The stuff you’re popping in your mouth today is synthetic. Most brands contain stuff like styrene-butadiene, a synthetic rubber found in car tires, shoe heels, gaskets and cutting boards. You’ll also find isobutylene, isoprene copolymer and petroleum wax. But of course none of those ingredients will make it to the commercials.

And speaking of commercials, while gum jingles from our youth may still resonate when we see the brands (they’re still hawking Juicy Fruit with that same damn song, despite the fact that the line “Grab a stick of Juicy Fruit” is outdated now that they use those damn bubble packs), they didn’t really tell the whole story. Yes, there was evidently a survey in which 80% of dentists polled suggested sugar-free gum for those who chew gum. And it’s true – gum made with xylitol (and this does include Trident) can reduce cavities and plaque. Just keep it away from your dogs; five out of five veterinarians agree that xylitol is downright toxic to dogs.

If you’re burdened with halitosis, chewing gum helps, not only by allowing the scent of Doublemint to waft out of your yap-hole instead of the onion-loaf you ate for lunch, but also because gum can dislodge food bits from your teeth. Well, the gum doesn’t do this, but it does kick your saliva glands into motion, and that’ll help.

But gum’s medicinal benefits only begin with your cavities and rancid breath. Chew gum for fifteen minutes four times a day after colon surgery and you’ll heal faster. Just had a C-section? Gum will get you back on the porcelain throne quicker, pooping like a pro. Got yourself some gastroesophageal reflux disease? No problem – the extra saliva you generate with a pack of Big Red will not only dislodge the crumbs of your morning McMuffin, but it’ll also neutralize the acid that has been giving you so much heartburn. Also, maybe lay off the fast food breakfasts.

That’s not to say that gum – just like any of us – doesn’t have its dark side. No, it won’t sit dormant in your stomach for seven years like your mom said, nor will the vinyl acetate used in some gum brands give you cancer. A 2012 Canadian study put an end to that worry. But there are tales of good gum gone bad – albeit under weird circumstances.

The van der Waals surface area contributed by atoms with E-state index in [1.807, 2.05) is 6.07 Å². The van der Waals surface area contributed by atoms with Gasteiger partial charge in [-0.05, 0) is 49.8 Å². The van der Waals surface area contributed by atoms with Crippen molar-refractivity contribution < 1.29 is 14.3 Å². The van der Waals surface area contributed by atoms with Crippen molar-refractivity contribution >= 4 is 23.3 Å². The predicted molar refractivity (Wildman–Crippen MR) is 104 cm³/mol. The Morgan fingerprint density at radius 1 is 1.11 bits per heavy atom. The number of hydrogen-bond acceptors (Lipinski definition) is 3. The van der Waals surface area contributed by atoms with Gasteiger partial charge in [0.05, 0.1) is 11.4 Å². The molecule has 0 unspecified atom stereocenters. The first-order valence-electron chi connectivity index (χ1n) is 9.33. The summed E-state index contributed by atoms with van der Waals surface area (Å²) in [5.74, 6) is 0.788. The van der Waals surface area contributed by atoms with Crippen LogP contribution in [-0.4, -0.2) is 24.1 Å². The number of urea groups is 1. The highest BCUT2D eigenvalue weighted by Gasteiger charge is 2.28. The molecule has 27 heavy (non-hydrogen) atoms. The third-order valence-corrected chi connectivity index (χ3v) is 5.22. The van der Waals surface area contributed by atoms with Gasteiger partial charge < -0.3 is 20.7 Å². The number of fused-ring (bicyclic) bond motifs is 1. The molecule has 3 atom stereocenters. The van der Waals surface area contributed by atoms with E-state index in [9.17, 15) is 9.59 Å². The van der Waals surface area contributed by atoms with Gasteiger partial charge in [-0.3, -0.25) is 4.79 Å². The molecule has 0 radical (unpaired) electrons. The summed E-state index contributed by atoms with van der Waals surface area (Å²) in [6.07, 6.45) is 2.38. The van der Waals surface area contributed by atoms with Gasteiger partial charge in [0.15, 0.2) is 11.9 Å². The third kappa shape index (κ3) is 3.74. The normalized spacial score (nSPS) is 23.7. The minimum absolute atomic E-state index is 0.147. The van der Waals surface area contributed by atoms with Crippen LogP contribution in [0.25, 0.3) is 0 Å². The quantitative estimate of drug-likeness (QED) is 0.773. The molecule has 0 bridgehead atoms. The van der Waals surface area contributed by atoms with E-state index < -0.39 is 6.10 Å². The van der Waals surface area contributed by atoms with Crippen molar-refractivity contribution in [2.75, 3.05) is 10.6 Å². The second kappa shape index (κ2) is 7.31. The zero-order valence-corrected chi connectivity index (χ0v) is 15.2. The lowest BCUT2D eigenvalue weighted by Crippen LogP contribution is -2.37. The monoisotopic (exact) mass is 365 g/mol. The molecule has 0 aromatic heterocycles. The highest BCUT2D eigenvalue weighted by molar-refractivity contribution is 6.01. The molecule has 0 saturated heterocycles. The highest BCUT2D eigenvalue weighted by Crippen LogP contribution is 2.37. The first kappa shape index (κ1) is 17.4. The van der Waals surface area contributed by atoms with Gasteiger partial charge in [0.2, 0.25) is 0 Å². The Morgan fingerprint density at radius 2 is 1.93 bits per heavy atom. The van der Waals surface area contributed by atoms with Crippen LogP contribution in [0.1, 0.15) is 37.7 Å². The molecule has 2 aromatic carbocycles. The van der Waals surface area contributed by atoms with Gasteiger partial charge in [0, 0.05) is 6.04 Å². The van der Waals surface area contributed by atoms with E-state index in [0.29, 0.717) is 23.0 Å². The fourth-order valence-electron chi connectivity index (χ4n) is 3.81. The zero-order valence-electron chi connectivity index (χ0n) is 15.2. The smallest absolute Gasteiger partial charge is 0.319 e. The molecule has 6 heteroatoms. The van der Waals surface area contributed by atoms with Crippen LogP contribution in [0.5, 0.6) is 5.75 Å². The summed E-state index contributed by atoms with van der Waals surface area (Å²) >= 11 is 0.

A 1998 report in Pediatrics told of a 4-year-old boy who had been given gum as a reward for good behavior. This must have been one swell kid, because he was chewing and swallowing 5 to 7 pieces every day, leading to a massive glob of solid grossness in his innards, and a painful constipation that had lasted half of his young life.

Another horror story tells of an 18-month-old girl who needed emergency hospital care after swallowing gum. Well, after swallowing gum and four coins, all as one big wad of ick. Don’t worry – she lived. And so will you if you swallow gum; it’ll fly out the back of you as quickly and efficiently as any other scrap of food, provided you don’t swallow loose change with it.

I suppose I may pass through another phase in which I always keep a pack of gum in my pocket. I don’t know – it’ll be old fashioned paper-wrapped sticks though, none of this sonic white-noise nonsense.

And nothing that has ever been attached to a catchy jingle. I don’t think I could handle any of those popping into my mind whenever I felt the urge for a chew.